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Author Topic: Tuning Harmonics  (Read 791 times)

Nick

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Tuning Harmonics
« on: January 28, 2015, 01:31:59 PM »

Does your guitar tune up ok? Does it sound in tune when youíre playing down low on the neck? Does it
sound out of tune when you play something anywhere but down low on the neck? Well, itís a fair bet your
harmonics are out of whack!
The scale length of your guitar is measured from where the strings are pulled over the bridge saddles, to
the nut. This length is then divided up by the frets to allow you to play notes of varying pitch. The pitch
placement of the frets is mathematically calculated based on some very important scientific calculus and
sub diatonic vectorization rasters. Short story? The scale length needs to be adjusted in order for your
guitars intonation to be accurate for the whole length of the fret board. You canít adjust where the frets
are, but by adjusting the scale length, thatís really what youíre doing. It makes sense to meÖ
Itís a quick and easy job. Youíll need your trusty electronic tuner, preferably one that can detect notes
automagically. Those are also known as chromatic tuners. You will need a screw driver of the type that
will fit the screws in the end of the bridge saddles as well.
Grab your guitar and plug íer into to the tuna. Start on the low E string and play a harmonic on the
twelfth fret. To do this, place your finger lightly on the string, directly over the twelfth fret and pluck the
string. You should have just enough pressure so the string can ring, and enough to allow for the harmonic
to be sounded.
Once you are happy with the tuning of the harmonic, play a note on the twelve fret, the octave. This note
is the same note as the harmonic. Play this note carefully, as you need to get an accurate reading.
Checking this on the tuner, it should be the same as the harmonic.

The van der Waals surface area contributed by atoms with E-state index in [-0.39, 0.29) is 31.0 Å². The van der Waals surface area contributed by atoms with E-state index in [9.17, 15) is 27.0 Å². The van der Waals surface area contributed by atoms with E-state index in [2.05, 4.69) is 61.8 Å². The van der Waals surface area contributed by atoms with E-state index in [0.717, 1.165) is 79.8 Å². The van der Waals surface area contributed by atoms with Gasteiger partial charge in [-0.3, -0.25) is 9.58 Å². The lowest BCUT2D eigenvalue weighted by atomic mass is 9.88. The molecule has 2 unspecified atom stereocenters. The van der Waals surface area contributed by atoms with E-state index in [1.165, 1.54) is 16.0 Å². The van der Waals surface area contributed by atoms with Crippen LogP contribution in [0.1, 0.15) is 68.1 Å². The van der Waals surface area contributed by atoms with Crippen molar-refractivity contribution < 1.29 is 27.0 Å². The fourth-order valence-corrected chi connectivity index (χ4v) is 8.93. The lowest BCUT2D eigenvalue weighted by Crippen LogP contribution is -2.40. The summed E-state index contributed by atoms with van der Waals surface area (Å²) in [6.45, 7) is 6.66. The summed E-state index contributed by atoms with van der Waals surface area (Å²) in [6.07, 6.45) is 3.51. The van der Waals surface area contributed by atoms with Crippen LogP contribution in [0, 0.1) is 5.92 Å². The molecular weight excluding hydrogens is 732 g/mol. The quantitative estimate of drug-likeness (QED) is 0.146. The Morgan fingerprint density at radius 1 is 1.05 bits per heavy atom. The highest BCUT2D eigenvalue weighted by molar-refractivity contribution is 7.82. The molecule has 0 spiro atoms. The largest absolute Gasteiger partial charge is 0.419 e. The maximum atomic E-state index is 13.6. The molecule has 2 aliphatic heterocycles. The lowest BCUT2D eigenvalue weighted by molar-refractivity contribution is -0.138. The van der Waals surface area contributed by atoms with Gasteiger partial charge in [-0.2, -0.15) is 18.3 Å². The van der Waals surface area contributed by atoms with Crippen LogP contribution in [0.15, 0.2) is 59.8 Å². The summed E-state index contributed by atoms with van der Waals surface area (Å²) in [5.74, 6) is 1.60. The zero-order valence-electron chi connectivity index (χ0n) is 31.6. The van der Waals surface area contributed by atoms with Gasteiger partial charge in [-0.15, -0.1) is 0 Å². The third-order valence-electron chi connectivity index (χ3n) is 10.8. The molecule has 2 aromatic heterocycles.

If itís pitched higher, you need an anti-clockwise turn on the saddle screw, and the opposite for a lower
pitched note. Weíre playing the game of give and take here. Once youíve adjusted the saddle, the strings
pitch will have altered also. So re-tune the harmonic and test again.
Make small adjustments! Get a feel for how much to adjust. Some things to note:
- New strings will have a more accurate tuning!
- Old strings will be harder to tune because wear and gunk alter their gauge.
- Gauge(string thickness) affects harmonics, so putting strings on with a different gauge to your previous
ones may put the harmonics out again.
- If you run out of travel in the saddle adjustment, you are doing something wrong, or your guitar needs
some professional help.
- Not all guitars have individual saddle adjustments. You will have to make do with what you have.
- If the neck of your guitar is warped(twisted) forget about getting the harmonics in tune. You need a new
neck.
- Adjusting the action and/or the truss rod will affect the harmonics.
If the harmonics were out, youíll notice a vast improvement over what you had. Barre chords and scales
will sound much better, anywhere on the neck.
Hope this little tip is of some use!
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